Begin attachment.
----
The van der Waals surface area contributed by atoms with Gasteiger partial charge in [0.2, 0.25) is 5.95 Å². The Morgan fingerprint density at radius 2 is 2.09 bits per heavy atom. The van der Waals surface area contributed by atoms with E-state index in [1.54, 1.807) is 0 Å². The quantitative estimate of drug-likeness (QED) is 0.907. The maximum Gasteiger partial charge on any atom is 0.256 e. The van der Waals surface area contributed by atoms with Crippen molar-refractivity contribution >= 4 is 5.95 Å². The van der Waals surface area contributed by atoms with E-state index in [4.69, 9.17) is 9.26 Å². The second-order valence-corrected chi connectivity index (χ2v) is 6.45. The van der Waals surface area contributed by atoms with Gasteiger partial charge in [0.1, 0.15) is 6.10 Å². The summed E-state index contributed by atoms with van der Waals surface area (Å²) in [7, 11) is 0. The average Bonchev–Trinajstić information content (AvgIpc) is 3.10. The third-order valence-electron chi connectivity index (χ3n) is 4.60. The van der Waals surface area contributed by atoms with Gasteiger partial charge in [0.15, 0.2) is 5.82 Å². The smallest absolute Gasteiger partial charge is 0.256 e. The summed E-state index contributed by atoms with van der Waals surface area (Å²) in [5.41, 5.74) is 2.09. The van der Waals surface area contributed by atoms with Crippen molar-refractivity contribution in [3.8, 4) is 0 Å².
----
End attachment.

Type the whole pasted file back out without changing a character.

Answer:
The van der Waals surface area contributed by atoms with Gasteiger partial charge in [0.2, 0.25) is 5.95 Å². The Morgan fingerprint density at radius 2 is 2.09 bits per heavy atom. The van der Waals surface area contributed by atoms with E-state index in [1.54, 1.807) is 0 Å². The quantitative estimate of drug-likeness (QED) is 0.907. The maximum Gasteiger partial charge on any atom is 0.256 e. The van der Waals surface area contributed by atoms with Crippen molar-refractivity contribution >= 4 is 5.95 Å². The van der Waals surface area contributed by atoms with E-state index in [4.69, 9.17) is 9.26 Å². The second-order valence-corrected chi connectivity index (χ2v) is 6.45. The van der Waals surface area contributed by atoms with Gasteiger partial charge in [0.1, 0.15) is 6.10 Å². The summed E-state index contributed by atoms with van der Waals surface area (Å²) in [7, 11) is 0. The average Bonchev–Trinajstić information content (AvgIpc) is 3.10. The third-order valence-electron chi connectivity index (χ3n) is 4.60. The van der Waals surface area contributed by atoms with Gasteiger partial charge in [0.15, 0.2) is 5.82 Å². The smallest absolute Gasteiger partial charge is 0.256 e. The summed E-state index contributed by atoms with van der Waals surface area (Å²) in [5.41, 5.74) is 2.09. The van der Waals surface area contributed by atoms with Crippen molar-refractivity contribution in [3.8, 4) is 0 Å².